The dead are potent and omnipresent in modern Indonesia. Presidents and peasants alike meditate before sacred graves to exploit the power they confer, and mediums do good business curing the sick by interpreting the wishes of deceased forebears. Among non-Muslims there are ritual burials of the bones of the dead in monuments both magnificent and modest. By promoting dead heroes to a nationalist pantheon, regions and ethnic groups establish their place within the national story.

Although much has been written about the local forms of the scriptural religions to which modern Indonesians are required by law to adhere - Islam, Christianity, Hinduism and Buddhism - this is the first book to assess the indigenous systems of belief in the spirits of ancestors. Sometimes these systems are condemned in the name of the formal religions, but more often the potent dead coexist as a private dimension of everyday religious practice.

A unique team of anthropologists, historians and literary scholars from Europe, Australia and North America demonstrate the continuing importance of the potent dead for understanding contemporary Indonesia. At the same time, they help us understand historic processes of conversion to Islam and Christianity by examining the continuing interactions of the spirit world with formal religion.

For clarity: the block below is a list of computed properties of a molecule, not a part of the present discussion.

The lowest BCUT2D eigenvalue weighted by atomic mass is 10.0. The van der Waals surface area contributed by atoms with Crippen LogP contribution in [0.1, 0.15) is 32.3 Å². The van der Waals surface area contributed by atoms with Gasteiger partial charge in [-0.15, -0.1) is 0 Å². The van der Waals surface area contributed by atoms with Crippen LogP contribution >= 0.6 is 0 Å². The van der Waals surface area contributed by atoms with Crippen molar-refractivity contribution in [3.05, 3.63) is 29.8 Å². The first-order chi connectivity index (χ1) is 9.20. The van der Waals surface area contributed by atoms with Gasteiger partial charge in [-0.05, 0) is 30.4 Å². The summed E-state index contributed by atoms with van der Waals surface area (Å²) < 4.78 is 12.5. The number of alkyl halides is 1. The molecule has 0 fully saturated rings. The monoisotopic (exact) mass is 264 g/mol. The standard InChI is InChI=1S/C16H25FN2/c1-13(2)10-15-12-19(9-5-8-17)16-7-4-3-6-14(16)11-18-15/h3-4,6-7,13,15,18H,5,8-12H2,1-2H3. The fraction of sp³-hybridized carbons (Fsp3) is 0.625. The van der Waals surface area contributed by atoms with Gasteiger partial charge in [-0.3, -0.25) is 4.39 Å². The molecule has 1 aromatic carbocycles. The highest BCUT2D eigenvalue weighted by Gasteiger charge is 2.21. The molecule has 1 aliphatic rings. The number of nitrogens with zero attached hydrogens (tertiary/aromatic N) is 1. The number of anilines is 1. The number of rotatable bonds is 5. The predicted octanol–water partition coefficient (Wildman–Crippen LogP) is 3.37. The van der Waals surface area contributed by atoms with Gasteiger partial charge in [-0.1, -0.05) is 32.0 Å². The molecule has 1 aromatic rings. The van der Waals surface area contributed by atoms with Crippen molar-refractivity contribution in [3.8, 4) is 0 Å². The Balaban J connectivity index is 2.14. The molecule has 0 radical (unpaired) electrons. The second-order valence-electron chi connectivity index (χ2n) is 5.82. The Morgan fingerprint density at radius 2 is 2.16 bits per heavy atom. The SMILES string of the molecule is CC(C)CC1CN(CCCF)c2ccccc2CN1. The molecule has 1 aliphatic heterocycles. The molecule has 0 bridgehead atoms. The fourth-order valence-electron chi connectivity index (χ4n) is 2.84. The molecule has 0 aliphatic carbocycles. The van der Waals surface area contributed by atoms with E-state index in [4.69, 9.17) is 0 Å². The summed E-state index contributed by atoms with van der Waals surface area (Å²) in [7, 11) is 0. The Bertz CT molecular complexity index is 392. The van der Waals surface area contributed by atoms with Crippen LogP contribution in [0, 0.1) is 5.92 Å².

chapter 3|16 pages

Witnessing the creation of ancestors in Laboya (West Sumba, Eastern Indonesia)

ByDanielle C. Geirnaert

chapter 5|19 pages

Remembering our dead: the care of the ancestors in Tana Toraja

ByElizabeth Coville

chapter 6|15 pages

Island of the Dead. Why do Bataks erect tugu?

ByAnthony Reid

chapter 9|9 pages

Saints and ancestors: the cult of Muslim saints in Java 1

ByHenri Chambert-Loir

chapter 12|10 pages

The role of a Javanese burial ground in local government

ByGeorge Quinn

chapter 13|22 pages

'National ancestors': the ritual construction of nationhood

ByKlaus H. Schreiner